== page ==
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Pressure cookers

Beans in 20 minutes?  If you like 'em crunchy <G>.

Most beans require from 45 minutes to an hour.  I suggest that you stop
cooking about half way through to stir the beans, then build pressure back
up and continue.

Another way to accomplish the "stirring" is to VERY CAREFULLY lift the
cooker and swish the beans around inside without reducing pressure, but if
you're a novice, wait 'till you have some more experieince.

Add NO salt to the beans until they're finished cooking.  I usually cook
pinto, kidney, and other small beans for about 45 minutes, then reduce
pressure and continue cooking for another 15 minutes or so uncovered.  I
like to mash some of the beans against the side of the pot to build some
body into the bean juices.

The true glory of pressure cookers, of course, is that they can quickly cook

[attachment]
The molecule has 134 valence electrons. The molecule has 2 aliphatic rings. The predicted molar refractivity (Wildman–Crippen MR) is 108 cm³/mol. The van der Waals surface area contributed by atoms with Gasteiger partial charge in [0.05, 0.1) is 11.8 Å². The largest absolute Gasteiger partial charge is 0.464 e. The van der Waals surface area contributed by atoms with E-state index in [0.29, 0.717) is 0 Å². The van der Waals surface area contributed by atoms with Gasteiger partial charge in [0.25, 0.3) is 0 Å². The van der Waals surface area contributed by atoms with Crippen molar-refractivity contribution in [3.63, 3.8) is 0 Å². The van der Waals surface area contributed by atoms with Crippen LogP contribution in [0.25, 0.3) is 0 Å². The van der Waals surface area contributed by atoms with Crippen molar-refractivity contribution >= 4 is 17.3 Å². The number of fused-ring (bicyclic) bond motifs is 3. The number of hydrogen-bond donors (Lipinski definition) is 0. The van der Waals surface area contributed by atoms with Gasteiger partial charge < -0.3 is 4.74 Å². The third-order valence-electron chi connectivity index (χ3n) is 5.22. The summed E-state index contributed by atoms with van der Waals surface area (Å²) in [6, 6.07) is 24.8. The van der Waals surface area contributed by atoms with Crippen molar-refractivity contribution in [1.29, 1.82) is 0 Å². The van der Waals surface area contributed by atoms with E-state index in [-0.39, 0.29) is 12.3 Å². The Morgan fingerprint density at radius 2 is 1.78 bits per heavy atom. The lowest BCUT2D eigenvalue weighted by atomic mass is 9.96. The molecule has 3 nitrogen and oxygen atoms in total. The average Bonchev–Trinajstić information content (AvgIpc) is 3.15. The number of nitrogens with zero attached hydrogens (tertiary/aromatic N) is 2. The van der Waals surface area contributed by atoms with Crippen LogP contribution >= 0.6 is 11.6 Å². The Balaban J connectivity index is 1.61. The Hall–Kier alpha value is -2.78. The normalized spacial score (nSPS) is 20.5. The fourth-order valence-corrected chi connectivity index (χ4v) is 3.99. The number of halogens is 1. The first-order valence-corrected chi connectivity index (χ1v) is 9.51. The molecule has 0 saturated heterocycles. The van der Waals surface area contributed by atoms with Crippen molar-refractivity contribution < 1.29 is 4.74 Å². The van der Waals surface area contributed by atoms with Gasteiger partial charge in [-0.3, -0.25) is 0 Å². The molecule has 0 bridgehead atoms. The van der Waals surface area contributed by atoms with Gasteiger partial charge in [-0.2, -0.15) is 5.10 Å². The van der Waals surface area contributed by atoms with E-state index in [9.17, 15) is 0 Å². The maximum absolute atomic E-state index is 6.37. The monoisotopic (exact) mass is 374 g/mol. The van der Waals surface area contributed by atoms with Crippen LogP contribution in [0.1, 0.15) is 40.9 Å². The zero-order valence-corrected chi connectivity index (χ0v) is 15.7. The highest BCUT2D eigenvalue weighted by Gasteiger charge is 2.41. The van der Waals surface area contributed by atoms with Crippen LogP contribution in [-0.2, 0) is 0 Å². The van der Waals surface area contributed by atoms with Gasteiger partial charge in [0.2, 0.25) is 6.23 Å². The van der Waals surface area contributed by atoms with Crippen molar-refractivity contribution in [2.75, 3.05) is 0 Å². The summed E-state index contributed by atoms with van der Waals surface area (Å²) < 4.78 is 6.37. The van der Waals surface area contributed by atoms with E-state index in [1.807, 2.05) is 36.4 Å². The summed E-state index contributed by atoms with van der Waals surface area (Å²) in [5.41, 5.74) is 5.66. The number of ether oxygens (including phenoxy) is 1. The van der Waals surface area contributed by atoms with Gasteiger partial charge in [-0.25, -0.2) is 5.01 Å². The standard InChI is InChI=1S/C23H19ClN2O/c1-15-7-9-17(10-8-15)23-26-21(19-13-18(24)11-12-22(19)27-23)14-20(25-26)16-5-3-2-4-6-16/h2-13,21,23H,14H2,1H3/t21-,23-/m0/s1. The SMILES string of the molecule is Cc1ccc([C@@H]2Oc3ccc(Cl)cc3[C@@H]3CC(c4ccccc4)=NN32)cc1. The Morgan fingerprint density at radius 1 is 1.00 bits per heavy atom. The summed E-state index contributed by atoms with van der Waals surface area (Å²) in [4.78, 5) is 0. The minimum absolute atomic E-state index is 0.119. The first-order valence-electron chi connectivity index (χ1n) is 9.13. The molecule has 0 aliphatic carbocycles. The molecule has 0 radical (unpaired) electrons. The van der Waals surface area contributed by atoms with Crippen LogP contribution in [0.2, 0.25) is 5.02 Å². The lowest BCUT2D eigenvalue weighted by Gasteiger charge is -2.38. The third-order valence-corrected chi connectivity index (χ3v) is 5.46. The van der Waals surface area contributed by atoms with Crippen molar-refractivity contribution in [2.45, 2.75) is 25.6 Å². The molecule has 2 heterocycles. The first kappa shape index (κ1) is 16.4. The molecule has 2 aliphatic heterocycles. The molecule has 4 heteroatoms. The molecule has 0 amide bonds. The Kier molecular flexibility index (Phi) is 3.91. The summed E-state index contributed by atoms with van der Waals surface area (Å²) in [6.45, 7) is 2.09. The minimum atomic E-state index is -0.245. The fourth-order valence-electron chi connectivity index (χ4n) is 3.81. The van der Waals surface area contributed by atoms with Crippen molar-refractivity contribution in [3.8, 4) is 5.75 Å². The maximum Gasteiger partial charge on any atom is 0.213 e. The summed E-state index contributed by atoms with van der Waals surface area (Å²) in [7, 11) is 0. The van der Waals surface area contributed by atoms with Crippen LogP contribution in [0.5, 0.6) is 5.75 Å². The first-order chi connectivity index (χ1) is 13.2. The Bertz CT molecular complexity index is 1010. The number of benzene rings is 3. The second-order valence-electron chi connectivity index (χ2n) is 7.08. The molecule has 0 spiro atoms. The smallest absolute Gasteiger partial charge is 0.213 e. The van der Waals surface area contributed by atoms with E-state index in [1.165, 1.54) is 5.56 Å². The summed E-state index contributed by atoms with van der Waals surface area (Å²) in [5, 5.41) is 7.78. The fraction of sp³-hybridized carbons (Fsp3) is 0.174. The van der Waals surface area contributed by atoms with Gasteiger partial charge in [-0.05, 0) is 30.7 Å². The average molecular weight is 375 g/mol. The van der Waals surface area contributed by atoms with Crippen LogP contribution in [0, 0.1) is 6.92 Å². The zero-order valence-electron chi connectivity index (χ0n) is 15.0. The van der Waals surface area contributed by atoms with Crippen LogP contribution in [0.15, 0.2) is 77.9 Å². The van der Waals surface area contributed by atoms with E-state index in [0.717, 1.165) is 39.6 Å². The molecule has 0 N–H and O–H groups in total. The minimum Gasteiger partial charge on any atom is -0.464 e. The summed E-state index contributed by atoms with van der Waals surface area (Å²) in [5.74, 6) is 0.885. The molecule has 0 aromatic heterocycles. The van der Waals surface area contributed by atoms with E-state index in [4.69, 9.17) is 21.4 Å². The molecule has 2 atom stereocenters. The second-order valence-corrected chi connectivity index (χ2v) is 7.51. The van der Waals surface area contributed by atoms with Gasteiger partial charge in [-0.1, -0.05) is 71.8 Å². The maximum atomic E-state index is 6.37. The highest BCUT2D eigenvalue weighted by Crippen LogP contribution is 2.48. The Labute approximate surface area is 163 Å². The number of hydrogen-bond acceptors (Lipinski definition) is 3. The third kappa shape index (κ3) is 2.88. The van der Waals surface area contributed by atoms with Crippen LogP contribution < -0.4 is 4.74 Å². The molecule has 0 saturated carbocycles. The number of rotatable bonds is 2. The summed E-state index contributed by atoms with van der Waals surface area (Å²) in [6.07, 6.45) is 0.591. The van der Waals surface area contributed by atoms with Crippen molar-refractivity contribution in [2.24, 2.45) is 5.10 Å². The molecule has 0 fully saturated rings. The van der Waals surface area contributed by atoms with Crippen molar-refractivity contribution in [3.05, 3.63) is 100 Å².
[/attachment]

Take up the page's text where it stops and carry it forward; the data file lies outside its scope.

almost anything in a very short time.  If you like veggies crisp, but
cooked, try bringing the cooker up to pressure and immediately remove from
heat and allow the pressure to reduce naturally.

A hang over from my childhood is really mushy cauliflower and Brussel
sprouts.  It takes just five to ten minutes.  I add sliced carrots and
daikon radish and serve over millet or rice with some umboshi vinegar.

Kombu (a form of kelp) is also wonderful in the above recipe. It really
brings out the flavors and after you get used to the idea of eating sea
veggies, the taste is great, too!  For those "nutritionists" who insist that
vegetarians cannot get vitamin B12 from vegetable sources, sea vegetables
supply more than enough.

Hope y'all "Down Under" have a nice bright green holiday season!

Bev Kurtin